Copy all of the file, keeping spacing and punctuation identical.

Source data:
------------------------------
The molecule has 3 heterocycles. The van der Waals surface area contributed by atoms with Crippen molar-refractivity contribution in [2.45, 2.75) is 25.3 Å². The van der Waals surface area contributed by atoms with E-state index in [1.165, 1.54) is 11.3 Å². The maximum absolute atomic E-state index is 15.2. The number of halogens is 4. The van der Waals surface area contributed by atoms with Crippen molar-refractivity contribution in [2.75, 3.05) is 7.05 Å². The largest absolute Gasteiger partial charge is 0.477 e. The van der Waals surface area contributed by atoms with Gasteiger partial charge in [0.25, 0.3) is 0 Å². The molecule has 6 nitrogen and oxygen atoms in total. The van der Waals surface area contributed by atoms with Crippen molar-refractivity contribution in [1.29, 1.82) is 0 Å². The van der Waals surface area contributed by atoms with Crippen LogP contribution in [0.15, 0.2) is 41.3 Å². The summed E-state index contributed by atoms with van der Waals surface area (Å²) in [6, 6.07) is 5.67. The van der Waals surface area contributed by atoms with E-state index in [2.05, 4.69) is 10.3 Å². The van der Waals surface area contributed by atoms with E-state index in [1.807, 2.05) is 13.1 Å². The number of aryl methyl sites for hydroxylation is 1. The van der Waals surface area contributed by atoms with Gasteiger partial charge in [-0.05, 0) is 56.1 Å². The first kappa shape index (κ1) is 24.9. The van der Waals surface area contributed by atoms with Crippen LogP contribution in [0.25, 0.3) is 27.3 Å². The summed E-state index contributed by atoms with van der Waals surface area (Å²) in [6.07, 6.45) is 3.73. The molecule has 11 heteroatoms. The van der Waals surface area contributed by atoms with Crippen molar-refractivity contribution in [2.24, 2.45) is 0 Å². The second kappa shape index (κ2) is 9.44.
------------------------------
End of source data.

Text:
The molecule has 3 heterocycles. The van der Waals surface area contributed by atoms with Crippen molar-refractivity contribution in [2.45, 2.75) is 25.3 Å². The van der Waals surface area contributed by atoms with E-state index in [1.165, 1.54) is 11.3 Å². The maximum absolute atomic E-state index is 15.2. The number of halogens is 4. The van der Waals surface area contributed by atoms with Crippen molar-refractivity contribution in [2.75, 3.05) is 7.05 Å². The largest absolute Gasteiger partial charge is 0.477 e. The van der Waals surface area contributed by atoms with Gasteiger partial charge in [0.25, 0.3) is 0 Å². The molecule has 6 nitrogen and oxygen atoms in total. The van der Waals surface area contributed by atoms with Crippen molar-refractivity contribution in [1.29, 1.82) is 0 Å². The van der Waals surface area contributed by atoms with Crippen LogP contribution in [0.15, 0.2) is 41.3 Å². The summed E-state index contributed by atoms with van der Waals surface area (Å²) in [6, 6.07) is 5.67. The van der Waals surface area contributed by atoms with E-state index in [2.05, 4.69) is 10.3 Å². The van der Waals surface area contributed by atoms with E-state index in [1.807, 2.05) is 13.1 Å². The number of aryl methyl sites for hydroxylation is 1. The van der Waals surface area contributed by atoms with Gasteiger partial charge in [-0.05, 0) is 56.1 Å². The first kappa shape index (κ1) is 24.9. The van der Waals surface area contributed by atoms with Crippen LogP contribution in [0.25, 0.3) is 27.3 Å². The summed E-state index contributed by atoms with van der Waals surface area (Å²) in [6.07, 6.45) is 3.73. The molecule has 11 heteroatoms. The van der Waals surface area contributed by atoms with Crippen molar-refractivity contribution in [2.24, 2.45) is 0 Å². The second kappa shape index (κ2) is 9.44.